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Peter Schiff: The Fed Moves the Inflation Goalposts

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The Fed has moved the inflation goalposts.

The central bank will no longer focus on keeping a lid on inflation. In his podcast, Peter Schiff said this policy will simply speed up the destruction of the dollar and the economy.

Jerome Powell announced the new policy during his speech in Jackson Hole last Thursday. In the past, the central bank has targeted a 2% inflation rate as measured by CPI. Now it will shift to “average inflation targeting.” In effect, the Fed will allow the CPI to run “moderately” over 2% “for some time” to balance out periods where it runs under that level.

“Many find it counterintuitive that the Fed would want to push up inflation. However, inflation that is persistently too low can pose serious risks to the economy,” Powell said during prepared remarks at the summit.

Of course, when you define inflation correctly – as an expansion of the money supply – it is anything but “too low.” In fact, it is at the highest level in history.  But based on the CPI number, inflation has been well below 2% for many years. That means that the Fed will likely hold interest rates at zero for a significant amount of time – probably years – even if CPI runs above 2%. As Peter put it – the Fed has effectively raised its inflation target, but we don’t actually know what that target is.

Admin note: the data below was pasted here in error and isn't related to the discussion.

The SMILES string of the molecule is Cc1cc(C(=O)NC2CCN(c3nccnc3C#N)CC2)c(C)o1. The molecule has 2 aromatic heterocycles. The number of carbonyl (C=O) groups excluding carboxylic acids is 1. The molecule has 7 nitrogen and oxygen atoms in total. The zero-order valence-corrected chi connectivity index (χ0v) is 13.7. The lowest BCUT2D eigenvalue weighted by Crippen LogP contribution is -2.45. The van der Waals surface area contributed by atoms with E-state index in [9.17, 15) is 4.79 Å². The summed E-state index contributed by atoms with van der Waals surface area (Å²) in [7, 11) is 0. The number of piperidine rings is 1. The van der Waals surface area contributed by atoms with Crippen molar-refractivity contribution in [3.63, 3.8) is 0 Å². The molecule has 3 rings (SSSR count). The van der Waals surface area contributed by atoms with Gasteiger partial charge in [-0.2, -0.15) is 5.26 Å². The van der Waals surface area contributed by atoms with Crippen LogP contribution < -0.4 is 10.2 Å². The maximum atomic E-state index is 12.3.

It’s kind of a moving target. So, if we’ve had all these years of below 2% inflation – and again, I’m using the word inflation the way the Fed uses it, not what it actually means, so I’m not referring to the expansion of the money supply but the increase in consumer prices that results from that expansion, that inflation. But given that the official CPI has been below 2% for all of these years, the only way to bring the average up to 2% is for the Fed to now target an inflation rate above 2%. So, that’s really what the Fed has done. It’s not that they just said we want inflation to average 2%. What they’re saying is they want future inflation to be higher than 2% so that we can average out all of this low inflation that we’ve had in the past.”

Fed inflation policy has evolved over time. The natural tendency in a healthy economy is for prices to decline. So originally, the Fed’s goal was “price stability. Early on, the central bank simply tried to keep prices from rising or falling. Eventually, it shifted to a 2% ceiling. It didn’t want rising prices, but it would tolerate them as long as they stayed below 2%. Next, 2% became the target. And now we’ve reached the next step in the evolution.

Peter said the 2% target never really made any sense. Why is 2% inflation better than 1%?